Pakistan’s democracy tint to Indian PM’s visit

India has made its position rather clear on Prime Minister Manmohan Singh’s visit to Pakistan.

Written by Shubhajit Roy | Published: September 14, 2012 1:32 am

India has made its position rather clear on Prime Minister Manmohan Singh’s visit to Pakistan. Despite repeated invitations and reminders from the Pakistani side,New Delhi has said that such a visit is linked to Pakistan punishing the perpetrators of the 26/11 Mumbai terror attack.

While that position may be partly dictated by Singh’s domestic political compulsions,there is a similar compelling discourse emerging from Islamabad — one which sees opportunity in Singh’s visit at a time when the current regime in Pakistan is set to become the first democratically-elected government to complete its full term in the history of Pakistan.

In fact,the ruling Pakistan People’s Party has left no stone unturned in its bid to make it to the finishing line,even if it meant losing its previous Prime Minister Yousaf Raza Gilani at the legal altar rather than escalating matters with an assertive Supreme Court.

Pakistan is facing elections early next year and the last few months are crucial for the PPP as its leadership is still not out of the woods on the legal front. Yet,the anticipatory euphoria in the corridors of Islamabad is a telling sign of how much this means to the Pakistan People’s Party — the first party to live this moment in the country’s 65-year troubled relationship with democracy.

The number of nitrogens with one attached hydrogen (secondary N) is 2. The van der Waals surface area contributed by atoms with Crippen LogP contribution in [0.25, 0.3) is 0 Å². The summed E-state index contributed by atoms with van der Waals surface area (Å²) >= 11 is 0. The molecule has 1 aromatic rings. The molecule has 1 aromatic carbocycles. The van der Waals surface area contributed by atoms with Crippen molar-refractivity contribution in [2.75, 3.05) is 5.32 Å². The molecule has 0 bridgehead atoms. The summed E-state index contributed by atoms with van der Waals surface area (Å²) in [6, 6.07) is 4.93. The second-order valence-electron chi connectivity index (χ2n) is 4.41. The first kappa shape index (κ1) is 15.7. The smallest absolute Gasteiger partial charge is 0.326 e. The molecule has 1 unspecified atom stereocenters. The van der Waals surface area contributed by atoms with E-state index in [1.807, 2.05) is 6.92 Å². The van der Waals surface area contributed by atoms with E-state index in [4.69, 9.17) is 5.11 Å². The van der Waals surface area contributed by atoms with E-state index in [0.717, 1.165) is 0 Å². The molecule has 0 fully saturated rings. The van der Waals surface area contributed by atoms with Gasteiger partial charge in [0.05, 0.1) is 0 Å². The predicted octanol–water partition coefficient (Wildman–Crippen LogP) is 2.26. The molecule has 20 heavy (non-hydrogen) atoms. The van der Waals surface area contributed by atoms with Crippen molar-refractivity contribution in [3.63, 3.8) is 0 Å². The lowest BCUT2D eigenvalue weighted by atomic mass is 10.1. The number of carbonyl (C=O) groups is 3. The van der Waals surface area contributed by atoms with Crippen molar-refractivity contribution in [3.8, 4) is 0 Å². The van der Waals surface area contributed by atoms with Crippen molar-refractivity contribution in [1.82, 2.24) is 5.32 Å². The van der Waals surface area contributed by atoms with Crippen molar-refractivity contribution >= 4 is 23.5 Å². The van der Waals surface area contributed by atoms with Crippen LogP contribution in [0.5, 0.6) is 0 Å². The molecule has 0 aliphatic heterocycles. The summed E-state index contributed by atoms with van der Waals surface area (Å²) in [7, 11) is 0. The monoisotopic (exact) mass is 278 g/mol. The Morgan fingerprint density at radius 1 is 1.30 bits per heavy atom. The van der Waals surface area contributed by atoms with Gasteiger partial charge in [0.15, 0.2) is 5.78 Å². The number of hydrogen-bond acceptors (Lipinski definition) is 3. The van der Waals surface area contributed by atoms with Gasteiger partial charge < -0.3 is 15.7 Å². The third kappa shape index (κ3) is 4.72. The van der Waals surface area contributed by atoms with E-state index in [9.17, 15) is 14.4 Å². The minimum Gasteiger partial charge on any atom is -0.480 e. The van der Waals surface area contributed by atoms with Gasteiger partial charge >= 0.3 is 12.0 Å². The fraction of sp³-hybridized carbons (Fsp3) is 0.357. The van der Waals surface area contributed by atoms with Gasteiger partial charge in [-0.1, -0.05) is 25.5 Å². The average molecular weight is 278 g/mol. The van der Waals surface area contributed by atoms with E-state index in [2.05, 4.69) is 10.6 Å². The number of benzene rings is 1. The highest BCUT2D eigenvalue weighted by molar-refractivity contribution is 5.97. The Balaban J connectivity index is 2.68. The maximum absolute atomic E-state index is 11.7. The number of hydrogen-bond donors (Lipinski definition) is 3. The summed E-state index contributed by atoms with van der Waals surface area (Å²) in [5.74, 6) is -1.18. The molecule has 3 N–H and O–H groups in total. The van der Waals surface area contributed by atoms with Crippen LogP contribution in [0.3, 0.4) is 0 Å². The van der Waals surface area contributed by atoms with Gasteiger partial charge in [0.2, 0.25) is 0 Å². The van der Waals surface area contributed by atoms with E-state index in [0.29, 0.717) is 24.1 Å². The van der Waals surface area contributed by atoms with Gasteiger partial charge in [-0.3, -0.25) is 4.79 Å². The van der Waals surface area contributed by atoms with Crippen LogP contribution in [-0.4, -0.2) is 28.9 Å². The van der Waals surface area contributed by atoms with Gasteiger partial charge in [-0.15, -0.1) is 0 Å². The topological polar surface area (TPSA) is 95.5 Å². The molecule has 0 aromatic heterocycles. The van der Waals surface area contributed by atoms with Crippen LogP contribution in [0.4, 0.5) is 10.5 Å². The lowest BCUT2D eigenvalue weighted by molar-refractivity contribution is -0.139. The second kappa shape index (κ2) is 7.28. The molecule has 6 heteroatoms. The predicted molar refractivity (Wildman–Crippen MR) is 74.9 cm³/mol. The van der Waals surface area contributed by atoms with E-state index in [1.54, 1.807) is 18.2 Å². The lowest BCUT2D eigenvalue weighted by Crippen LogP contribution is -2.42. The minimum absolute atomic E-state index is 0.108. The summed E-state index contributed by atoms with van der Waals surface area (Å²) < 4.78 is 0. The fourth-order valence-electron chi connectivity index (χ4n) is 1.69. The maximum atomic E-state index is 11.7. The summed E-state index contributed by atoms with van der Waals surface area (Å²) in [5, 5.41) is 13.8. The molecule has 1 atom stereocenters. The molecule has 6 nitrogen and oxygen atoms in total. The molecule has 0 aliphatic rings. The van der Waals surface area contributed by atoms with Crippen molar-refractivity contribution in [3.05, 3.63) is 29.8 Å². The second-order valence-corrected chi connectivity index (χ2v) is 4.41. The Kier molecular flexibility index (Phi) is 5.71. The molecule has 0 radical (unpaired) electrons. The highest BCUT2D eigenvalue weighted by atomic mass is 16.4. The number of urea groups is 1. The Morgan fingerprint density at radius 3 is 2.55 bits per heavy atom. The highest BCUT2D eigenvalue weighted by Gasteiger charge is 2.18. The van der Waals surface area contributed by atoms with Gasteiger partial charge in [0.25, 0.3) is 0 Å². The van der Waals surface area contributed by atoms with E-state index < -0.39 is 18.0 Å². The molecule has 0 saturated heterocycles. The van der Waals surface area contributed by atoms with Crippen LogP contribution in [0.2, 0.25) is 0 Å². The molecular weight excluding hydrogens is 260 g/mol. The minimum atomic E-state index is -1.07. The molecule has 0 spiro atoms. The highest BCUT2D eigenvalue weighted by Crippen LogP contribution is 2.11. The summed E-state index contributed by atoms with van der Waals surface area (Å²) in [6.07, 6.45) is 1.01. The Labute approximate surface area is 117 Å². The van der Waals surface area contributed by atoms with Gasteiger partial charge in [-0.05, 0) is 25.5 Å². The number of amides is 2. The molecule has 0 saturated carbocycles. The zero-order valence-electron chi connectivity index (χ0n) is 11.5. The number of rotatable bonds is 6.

If PM Singh chooses to visit,it will be seen as a significant recognition of the difficult democratic transition in Pakistan. Its President Asif Ali Zardari will look to leverage the moment as the world’s largest democracy meeting an emerging democracy.

As it stands,the subtext of the message from Islamabad is clear that India’s best chance at obtaining some results from the 26/11 trial is with a democratically-elected government in power since the legal battle is expected to continue for more than just a few days. In fact,this is what comes through when Pakistani Foreign Minister Hina Rabbani Khar asks New Delhi to be “unemotional” about 26/11. This also explains External Affairs Minister S M Krishna’s visit to Lahore to meet leaders of the Pakistan Muslim League (Nawaz).

Regardless of what spin doctors on either side say,the bottomline is clear that it’s going to be New Delhi’s call,more specifically the PM’s call,to set a date for the visit as Pakistan is billing the trip quite differently. The question is,how much weight will India give this narrative of democracy from Pakistan.

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